In one classic game-theory experiment, a pair of subjects is offered a collective windfall—money for nothing. The first subject (the chief, in this analogy) decides how to divide up the money between the two, and then the second subject (the commoner) chooses between accepting his allotted share and vetoing the deal, vaporizing the windfall for both of them. Time and again, commoners veto deals that are radically unequal; an offer of $20 out of $100 gets vetoed about half the time, and any offer of less than that is probably doomed. Imagine: college students turning down real money for no work! Apparently there are some kinds of non-zero-sum games that people just won’t play. And this pride is found cross culturally; experiments in Japan, Slovenia, the United States, and Israel yield the same basic results.
In assessing how exploitative different governments are, the key question is: How much greed can leaders get away with before it comes back to haunt them?
True, distinct polities and peoples rose and fell ad nauseam, but these seemingly pointless cycles of growth and decay added up to a larger arrow of cultural evolution. The arts of writing and agriculture and handicraft and construction and government advanced. The Aztecs, like the Romans, were administrative and engineering whizzes. They had their well-oiled bureaucracy, their bridges and their aqueducts. With the sluice gates on their ten-mile dam they controlled the level of the lake surrounding Tenochtitlan.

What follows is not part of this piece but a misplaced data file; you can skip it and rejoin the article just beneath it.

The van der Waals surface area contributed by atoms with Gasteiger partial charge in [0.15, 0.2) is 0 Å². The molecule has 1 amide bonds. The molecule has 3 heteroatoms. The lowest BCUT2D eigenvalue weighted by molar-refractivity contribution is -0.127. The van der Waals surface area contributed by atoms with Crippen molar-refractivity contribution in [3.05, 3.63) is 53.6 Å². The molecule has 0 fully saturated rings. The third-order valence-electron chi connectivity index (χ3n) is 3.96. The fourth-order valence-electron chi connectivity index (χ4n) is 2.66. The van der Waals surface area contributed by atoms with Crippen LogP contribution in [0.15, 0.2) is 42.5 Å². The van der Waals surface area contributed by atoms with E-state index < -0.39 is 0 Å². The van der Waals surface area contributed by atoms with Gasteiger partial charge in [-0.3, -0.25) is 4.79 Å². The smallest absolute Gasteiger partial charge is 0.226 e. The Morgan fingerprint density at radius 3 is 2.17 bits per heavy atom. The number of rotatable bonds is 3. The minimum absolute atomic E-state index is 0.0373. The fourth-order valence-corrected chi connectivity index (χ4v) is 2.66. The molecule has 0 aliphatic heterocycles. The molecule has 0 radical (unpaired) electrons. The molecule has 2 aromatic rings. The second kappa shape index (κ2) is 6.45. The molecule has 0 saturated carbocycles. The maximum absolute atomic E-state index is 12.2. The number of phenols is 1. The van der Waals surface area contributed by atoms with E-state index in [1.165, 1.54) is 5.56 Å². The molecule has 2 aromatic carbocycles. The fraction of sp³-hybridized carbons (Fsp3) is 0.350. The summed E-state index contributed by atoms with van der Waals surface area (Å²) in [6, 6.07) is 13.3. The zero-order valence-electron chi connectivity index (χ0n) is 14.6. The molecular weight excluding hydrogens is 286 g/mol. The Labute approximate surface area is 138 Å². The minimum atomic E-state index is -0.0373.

But the Aztecs weren’t exceptional people, and neither were the Romans. Both were just like the people who had come before them—human beings muddling through, incrementally adding to their cultural inheritance.
The moral of the story is simple: when thinking about cultural evolution, don’t get wrapped up in the particular people and peoples. Instead, keep your eye on the memes. People and peoples come and go, live and die. But their memes, like their genes, persist. When all the trading and plundering and warring is done, bodies may be lying everywhere, and the social structure may seem in disarray. Yet in the process, culture, and aggregate may seem in disarray. Yet in the process, culture, and aggregate menu of memes on which society can draw, may well have evolved. Eventually, social structure will follow, coalescing around the newly available technological base. It may take awhile for the social structure to catch up with the technology. But given enough time, it will.